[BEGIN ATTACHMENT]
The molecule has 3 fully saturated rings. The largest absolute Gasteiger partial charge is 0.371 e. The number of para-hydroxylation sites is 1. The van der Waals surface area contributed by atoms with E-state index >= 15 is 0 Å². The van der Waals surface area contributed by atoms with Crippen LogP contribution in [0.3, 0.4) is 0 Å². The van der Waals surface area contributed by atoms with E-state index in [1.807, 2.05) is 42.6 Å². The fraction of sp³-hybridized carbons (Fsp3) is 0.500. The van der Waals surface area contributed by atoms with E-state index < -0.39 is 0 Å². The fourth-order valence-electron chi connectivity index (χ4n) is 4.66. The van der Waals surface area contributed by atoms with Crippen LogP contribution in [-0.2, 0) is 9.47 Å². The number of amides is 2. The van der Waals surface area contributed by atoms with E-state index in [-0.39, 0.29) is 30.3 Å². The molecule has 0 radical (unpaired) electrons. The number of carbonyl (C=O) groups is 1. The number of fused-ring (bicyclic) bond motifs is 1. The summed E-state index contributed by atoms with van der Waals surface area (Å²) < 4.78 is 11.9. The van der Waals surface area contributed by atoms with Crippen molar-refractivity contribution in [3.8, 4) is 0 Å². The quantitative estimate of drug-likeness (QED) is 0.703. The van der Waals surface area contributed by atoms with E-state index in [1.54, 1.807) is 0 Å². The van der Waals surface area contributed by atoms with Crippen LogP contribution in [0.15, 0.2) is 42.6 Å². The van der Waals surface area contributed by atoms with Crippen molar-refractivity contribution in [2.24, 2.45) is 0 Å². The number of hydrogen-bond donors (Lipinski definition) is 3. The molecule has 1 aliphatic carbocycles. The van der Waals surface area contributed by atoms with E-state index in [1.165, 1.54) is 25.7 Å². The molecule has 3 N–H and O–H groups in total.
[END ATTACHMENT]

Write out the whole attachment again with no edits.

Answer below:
The molecule has 3 fully saturated rings. The largest absolute Gasteiger partial charge is 0.371 e. The number of para-hydroxylation sites is 1. The van der Waals surface area contributed by atoms with E-state index >= 15 is 0 Å². The van der Waals surface area contributed by atoms with Crippen LogP contribution in [0.3, 0.4) is 0 Å². The van der Waals surface area contributed by atoms with E-state index in [1.807, 2.05) is 42.6 Å². The fraction of sp³-hybridized carbons (Fsp3) is 0.500. The van der Waals surface area contributed by atoms with E-state index < -0.39 is 0 Å². The fourth-order valence-electron chi connectivity index (χ4n) is 4.66. The van der Waals surface area contributed by atoms with Crippen LogP contribution in [-0.2, 0) is 9.47 Å². The number of amides is 2. The van der Waals surface area contributed by atoms with E-state index in [-0.39, 0.29) is 30.3 Å². The molecule has 0 radical (unpaired) electrons. The number of carbonyl (C=O) groups is 1. The number of fused-ring (bicyclic) bond motifs is 1. The summed E-state index contributed by atoms with van der Waals surface area (Å²) < 4.78 is 11.9. The van der Waals surface area contributed by atoms with Crippen molar-refractivity contribution in [3.8, 4) is 0 Å². The quantitative estimate of drug-likeness (QED) is 0.703. The van der Waals surface area contributed by atoms with E-state index in [1.54, 1.807) is 0 Å². The van der Waals surface area contributed by atoms with Crippen LogP contribution in [0.15, 0.2) is 42.6 Å². The van der Waals surface area contributed by atoms with Crippen molar-refractivity contribution in [2.24, 2.45) is 0 Å². The number of hydrogen-bond donors (Lipinski definition) is 3. The molecule has 1 aliphatic carbocycles. The van der Waals surface area contributed by atoms with E-state index in [1.165, 1.54) is 25.7 Å². The molecule has 3 N–H and O–H groups in total.